Thus by candlelight Dublin’s very first elephant dissection began. A team of local butchers slowly took the animal apart under the watchful eyes of the doctor. Mullen studiously recorded the impromptu dissection and his observations were published the following year.

What happened to the elephant’s skeleton next? Well, it appears that Mr. Wilkins got his way and the remains were put on public display. Just three months after the animal’s death a contemporary account details, ‘It has become a public shew, …..the Sceleton the Trunk, Toung, Gutts and Penis……..with Anatomicall descriptions of some other parts not now to bee shewn. The Sceleton is suspended. That is turns around upon a Swivel fixt in the Beam of a House’ (Landstown, 1928, 95, 97).

References

Hoppen K. T. (1965) ‘The Royal Society and Ireland. II’ in Notes and Records of the Royal Society of London, Vol. 20, No. 1.

Lansdowne, Marquis of (1928) The Petty-Southwell Correspondence 1676-1687, London.

Mullen, A. (1682) An anatomical account of the elephant accidentally burnt in Dublin on Fryday 16 June. In the year 1681. London.

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14 Responses to “The death of an elephant, Dublin, 1681” Subscribe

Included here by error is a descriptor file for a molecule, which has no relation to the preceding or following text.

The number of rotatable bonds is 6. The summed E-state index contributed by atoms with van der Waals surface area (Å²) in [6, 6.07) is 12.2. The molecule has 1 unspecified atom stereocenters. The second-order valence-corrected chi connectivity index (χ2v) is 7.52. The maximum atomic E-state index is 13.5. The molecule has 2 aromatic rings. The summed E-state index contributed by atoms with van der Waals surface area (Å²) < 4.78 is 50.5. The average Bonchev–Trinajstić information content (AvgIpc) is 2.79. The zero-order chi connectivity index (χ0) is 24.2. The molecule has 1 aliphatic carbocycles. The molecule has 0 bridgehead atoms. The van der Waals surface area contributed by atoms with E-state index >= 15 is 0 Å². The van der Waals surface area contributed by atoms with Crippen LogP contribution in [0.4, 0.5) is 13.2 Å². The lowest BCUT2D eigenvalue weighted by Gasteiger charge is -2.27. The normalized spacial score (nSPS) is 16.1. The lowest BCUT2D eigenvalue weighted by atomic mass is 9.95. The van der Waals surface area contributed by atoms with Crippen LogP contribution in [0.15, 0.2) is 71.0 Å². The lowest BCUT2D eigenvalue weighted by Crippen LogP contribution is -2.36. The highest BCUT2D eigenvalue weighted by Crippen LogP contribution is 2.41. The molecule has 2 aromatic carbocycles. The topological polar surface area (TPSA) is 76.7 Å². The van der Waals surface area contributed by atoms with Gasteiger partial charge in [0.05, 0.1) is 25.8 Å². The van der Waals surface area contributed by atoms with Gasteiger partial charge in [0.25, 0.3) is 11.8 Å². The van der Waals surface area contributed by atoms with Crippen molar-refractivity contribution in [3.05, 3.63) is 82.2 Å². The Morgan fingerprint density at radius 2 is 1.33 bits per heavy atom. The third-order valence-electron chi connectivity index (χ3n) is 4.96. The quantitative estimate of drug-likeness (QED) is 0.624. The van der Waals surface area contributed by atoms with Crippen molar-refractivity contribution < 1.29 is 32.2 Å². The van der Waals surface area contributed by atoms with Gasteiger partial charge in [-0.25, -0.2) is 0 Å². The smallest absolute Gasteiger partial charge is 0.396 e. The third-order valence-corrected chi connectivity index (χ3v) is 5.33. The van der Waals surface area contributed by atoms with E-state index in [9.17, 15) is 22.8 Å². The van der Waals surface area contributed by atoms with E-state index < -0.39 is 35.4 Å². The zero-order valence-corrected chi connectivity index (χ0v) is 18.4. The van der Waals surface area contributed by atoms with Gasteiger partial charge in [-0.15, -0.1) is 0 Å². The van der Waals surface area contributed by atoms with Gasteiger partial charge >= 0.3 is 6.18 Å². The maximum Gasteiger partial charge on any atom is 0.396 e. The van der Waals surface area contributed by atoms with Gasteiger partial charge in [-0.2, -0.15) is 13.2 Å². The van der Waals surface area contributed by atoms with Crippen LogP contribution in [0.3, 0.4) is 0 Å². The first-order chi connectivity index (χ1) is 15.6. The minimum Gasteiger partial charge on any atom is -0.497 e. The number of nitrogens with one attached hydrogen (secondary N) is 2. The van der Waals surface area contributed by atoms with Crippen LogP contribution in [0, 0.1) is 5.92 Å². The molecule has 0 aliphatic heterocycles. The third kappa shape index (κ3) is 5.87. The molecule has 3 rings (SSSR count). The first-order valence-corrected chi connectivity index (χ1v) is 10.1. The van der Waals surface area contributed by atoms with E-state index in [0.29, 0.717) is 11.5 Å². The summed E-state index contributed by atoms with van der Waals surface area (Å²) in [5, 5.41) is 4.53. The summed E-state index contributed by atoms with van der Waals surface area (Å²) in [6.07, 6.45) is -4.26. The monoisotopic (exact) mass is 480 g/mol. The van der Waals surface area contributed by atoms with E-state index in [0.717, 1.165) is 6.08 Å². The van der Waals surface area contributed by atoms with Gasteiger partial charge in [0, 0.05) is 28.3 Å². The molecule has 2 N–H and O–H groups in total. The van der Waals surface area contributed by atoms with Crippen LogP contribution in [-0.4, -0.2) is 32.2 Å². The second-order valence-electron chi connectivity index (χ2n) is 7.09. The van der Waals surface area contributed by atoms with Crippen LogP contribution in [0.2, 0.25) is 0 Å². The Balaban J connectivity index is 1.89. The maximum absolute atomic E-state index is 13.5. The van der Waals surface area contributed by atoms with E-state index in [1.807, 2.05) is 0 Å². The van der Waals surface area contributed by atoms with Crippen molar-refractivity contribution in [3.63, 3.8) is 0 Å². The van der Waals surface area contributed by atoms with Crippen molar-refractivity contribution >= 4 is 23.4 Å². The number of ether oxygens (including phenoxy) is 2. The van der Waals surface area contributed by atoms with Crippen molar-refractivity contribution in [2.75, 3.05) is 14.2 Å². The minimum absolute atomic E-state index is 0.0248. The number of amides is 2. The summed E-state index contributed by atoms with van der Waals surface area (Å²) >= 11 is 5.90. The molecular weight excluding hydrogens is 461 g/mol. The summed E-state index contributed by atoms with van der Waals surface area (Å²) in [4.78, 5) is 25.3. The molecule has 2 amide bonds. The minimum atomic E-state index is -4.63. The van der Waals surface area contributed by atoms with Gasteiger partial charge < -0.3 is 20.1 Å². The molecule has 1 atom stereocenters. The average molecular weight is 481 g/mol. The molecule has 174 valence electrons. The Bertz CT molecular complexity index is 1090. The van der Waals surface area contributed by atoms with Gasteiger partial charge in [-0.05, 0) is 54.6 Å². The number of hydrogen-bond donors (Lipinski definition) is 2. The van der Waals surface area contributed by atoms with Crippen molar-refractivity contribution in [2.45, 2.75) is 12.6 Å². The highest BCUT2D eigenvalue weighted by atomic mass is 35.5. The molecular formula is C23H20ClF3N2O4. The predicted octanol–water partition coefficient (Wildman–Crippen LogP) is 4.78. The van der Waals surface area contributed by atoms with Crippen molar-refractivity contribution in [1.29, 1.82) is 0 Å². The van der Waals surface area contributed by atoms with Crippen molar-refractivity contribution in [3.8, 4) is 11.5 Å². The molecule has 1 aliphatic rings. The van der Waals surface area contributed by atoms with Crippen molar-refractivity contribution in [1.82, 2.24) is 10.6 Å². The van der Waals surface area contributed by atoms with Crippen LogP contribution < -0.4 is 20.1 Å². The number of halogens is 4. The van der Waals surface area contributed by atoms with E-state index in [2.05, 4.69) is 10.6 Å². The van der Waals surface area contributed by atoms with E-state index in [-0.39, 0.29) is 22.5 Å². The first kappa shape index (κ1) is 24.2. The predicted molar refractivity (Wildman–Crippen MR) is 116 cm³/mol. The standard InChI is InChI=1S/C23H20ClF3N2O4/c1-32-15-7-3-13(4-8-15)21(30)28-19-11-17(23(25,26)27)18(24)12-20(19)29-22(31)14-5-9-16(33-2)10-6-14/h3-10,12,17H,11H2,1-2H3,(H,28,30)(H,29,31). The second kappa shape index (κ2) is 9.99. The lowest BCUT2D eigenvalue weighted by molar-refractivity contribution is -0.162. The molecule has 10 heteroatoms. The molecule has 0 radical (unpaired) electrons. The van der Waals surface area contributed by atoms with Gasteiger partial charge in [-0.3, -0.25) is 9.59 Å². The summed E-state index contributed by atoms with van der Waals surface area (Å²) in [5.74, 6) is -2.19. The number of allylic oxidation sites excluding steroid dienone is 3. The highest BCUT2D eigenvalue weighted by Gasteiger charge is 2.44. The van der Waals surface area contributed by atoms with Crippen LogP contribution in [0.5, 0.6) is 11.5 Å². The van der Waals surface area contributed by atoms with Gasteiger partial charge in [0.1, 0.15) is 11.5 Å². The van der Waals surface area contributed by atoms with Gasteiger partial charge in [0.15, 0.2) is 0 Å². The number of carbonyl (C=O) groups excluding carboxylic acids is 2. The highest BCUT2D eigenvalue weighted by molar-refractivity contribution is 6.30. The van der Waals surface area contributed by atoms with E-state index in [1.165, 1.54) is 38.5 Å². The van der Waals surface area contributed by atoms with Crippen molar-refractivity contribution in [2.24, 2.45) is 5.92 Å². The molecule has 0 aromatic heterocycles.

1. Mary Kennedy May 14, 2012 at 10:38 pm #

    That is so sad, the poor animal being caged like that and such a death. I don’t want to think about the reaction of the “gawpers”. There is such a word isn’t there, awful.

    • John Maguire July 15, 2012 at 11:59 am #

      I think that the word is “gawkers” as in “stop gawking”!

    • Mary Kavanagh August 31, 2014 at 11:33 pm #

      There is indeed the word gawping. It has a slightly different meaning to gawking. Gawping give the impression of someone looking at something in a slightly stupid or vacant way. Gawking has more the meaning of staring with curiosity and rudeness.

  2. maurice May 15, 2012 at 11:15 am #

    hello delighted to hear more about this elephant , there is a googlebooks edition of the dissection also some references to dr mullins in subsqeunt dissection ..namely dr blair 1706 dundee dissection….. would love to hear more as I am researching series of elephant incidents in both ireland and UK from 1681 onwards …. maurice try Dr mullins anatomy of an elephant of FB